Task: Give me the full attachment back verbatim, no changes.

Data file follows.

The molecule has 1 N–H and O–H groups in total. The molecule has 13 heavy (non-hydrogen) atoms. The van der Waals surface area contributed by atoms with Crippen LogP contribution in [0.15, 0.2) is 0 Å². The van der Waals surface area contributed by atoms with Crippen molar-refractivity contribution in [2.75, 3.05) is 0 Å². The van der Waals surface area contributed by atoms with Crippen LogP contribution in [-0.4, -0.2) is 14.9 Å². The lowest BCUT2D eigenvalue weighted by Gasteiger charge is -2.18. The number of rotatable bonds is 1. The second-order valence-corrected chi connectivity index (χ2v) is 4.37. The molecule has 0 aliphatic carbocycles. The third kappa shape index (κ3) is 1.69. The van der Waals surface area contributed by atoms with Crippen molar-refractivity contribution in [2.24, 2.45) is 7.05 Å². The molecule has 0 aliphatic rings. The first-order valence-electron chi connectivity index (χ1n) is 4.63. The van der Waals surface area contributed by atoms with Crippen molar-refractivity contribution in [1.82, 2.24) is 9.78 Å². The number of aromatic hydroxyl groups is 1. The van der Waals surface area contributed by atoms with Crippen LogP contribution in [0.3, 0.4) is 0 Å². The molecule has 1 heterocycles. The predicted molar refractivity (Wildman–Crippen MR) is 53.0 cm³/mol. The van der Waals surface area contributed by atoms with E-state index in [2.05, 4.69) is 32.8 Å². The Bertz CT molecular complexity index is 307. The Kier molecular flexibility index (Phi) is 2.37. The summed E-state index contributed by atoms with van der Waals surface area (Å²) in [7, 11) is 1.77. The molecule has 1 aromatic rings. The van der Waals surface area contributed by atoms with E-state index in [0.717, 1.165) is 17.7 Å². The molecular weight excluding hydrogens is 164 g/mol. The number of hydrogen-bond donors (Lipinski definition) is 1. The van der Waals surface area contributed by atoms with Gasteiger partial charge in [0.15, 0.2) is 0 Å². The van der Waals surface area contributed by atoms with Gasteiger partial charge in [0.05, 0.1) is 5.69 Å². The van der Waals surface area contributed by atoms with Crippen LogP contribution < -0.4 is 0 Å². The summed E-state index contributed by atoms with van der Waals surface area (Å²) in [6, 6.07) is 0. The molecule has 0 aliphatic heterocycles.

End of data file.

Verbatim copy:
The molecule has 1 N–H and O–H groups in total. The molecule has 13 heavy (non-hydrogen) atoms. The van der Waals surface area contributed by atoms with Crippen LogP contribution in [0.15, 0.2) is 0 Å². The van der Waals surface area contributed by atoms with Crippen molar-refractivity contribution in [2.75, 3.05) is 0 Å². The van der Waals surface area contributed by atoms with Crippen LogP contribution in [-0.4, -0.2) is 14.9 Å². The lowest BCUT2D eigenvalue weighted by Gasteiger charge is -2.18. The number of rotatable bonds is 1. The second-order valence-corrected chi connectivity index (χ2v) is 4.37. The molecule has 0 aliphatic carbocycles. The third kappa shape index (κ3) is 1.69. The van der Waals surface area contributed by atoms with Crippen molar-refractivity contribution in [2.24, 2.45) is 7.05 Å². The molecule has 0 aliphatic rings. The first-order valence-electron chi connectivity index (χ1n) is 4.63. The van der Waals surface area contributed by atoms with Crippen molar-refractivity contribution in [1.82, 2.24) is 9.78 Å². The number of aromatic hydroxyl groups is 1. The van der Waals surface area contributed by atoms with Crippen LogP contribution in [0.3, 0.4) is 0 Å². The molecule has 1 heterocycles. The predicted molar refractivity (Wildman–Crippen MR) is 53.0 cm³/mol. The van der Waals surface area contributed by atoms with E-state index in [2.05, 4.69) is 32.8 Å². The Bertz CT molecular complexity index is 307. The Kier molecular flexibility index (Phi) is 2.37. The summed E-state index contributed by atoms with van der Waals surface area (Å²) in [7, 11) is 1.77. The molecule has 1 aromatic rings. The van der Waals surface area contributed by atoms with E-state index in [0.717, 1.165) is 17.7 Å². The molecular weight excluding hydrogens is 164 g/mol. The number of hydrogen-bond donors (Lipinski definition) is 1. The van der Waals surface area contributed by atoms with Gasteiger partial charge in [0.15, 0.2) is 0 Å². The van der Waals surface area contributed by atoms with Gasteiger partial charge in [0.05, 0.1) is 5.69 Å². The van der Waals surface area contributed by atoms with Crippen LogP contribution < -0.4 is 0 Å². The summed E-state index contributed by atoms with van der Waals surface area (Å²) in [6, 6.07) is 0. The molecule has 0 aliphatic heterocycles.